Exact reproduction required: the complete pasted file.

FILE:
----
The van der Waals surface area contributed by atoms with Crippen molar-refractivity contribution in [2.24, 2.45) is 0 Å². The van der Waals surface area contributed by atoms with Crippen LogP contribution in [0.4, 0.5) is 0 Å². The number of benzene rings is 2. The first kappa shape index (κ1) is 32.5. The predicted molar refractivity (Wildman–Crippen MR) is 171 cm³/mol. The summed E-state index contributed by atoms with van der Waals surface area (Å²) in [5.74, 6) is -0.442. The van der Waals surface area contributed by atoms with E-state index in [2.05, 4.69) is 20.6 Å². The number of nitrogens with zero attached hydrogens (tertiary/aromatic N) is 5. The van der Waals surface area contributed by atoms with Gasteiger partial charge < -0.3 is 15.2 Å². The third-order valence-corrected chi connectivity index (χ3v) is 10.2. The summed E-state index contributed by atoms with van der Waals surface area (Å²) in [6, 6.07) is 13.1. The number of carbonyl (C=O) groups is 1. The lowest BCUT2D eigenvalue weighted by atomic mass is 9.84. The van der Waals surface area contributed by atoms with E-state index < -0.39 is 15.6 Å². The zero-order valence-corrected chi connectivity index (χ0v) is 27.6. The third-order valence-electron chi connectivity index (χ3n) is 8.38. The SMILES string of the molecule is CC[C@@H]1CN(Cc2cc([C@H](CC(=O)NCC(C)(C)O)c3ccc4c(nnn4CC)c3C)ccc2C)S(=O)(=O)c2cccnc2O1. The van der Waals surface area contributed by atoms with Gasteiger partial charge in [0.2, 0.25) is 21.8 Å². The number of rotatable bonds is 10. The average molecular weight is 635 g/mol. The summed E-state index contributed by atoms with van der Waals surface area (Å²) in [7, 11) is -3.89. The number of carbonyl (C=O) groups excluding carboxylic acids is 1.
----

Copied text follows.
The van der Waals surface area contributed by atoms with Crippen molar-refractivity contribution in [2.24, 2.45) is 0 Å². The van der Waals surface area contributed by atoms with Crippen LogP contribution in [0.4, 0.5) is 0 Å². The number of benzene rings is 2. The first kappa shape index (κ1) is 32.5. The predicted molar refractivity (Wildman–Crippen MR) is 171 cm³/mol. The summed E-state index contributed by atoms with van der Waals surface area (Å²) in [5.74, 6) is -0.442. The van der Waals surface area contributed by atoms with E-state index in [2.05, 4.69) is 20.6 Å². The number of nitrogens with zero attached hydrogens (tertiary/aromatic N) is 5. The van der Waals surface area contributed by atoms with Gasteiger partial charge < -0.3 is 15.2 Å². The third-order valence-corrected chi connectivity index (χ3v) is 10.2. The summed E-state index contributed by atoms with van der Waals surface area (Å²) in [6, 6.07) is 13.1. The number of carbonyl (C=O) groups is 1. The lowest BCUT2D eigenvalue weighted by atomic mass is 9.84. The van der Waals surface area contributed by atoms with E-state index < -0.39 is 15.6 Å². The zero-order valence-corrected chi connectivity index (χ0v) is 27.6. The third-order valence-electron chi connectivity index (χ3n) is 8.38. The SMILES string of the molecule is CC[C@@H]1CN(Cc2cc([C@H](CC(=O)NCC(C)(C)O)c3ccc4c(nnn4CC)c3C)ccc2C)S(=O)(=O)c2cccnc2O1. The van der Waals surface area contributed by atoms with Gasteiger partial charge in [0.2, 0.25) is 21.8 Å². The number of rotatable bonds is 10. The average molecular weight is 635 g/mol. The summed E-state index contributed by atoms with van der Waals surface area (Å²) in [7, 11) is -3.89. The number of carbonyl (C=O) groups excluding carboxylic acids is 1.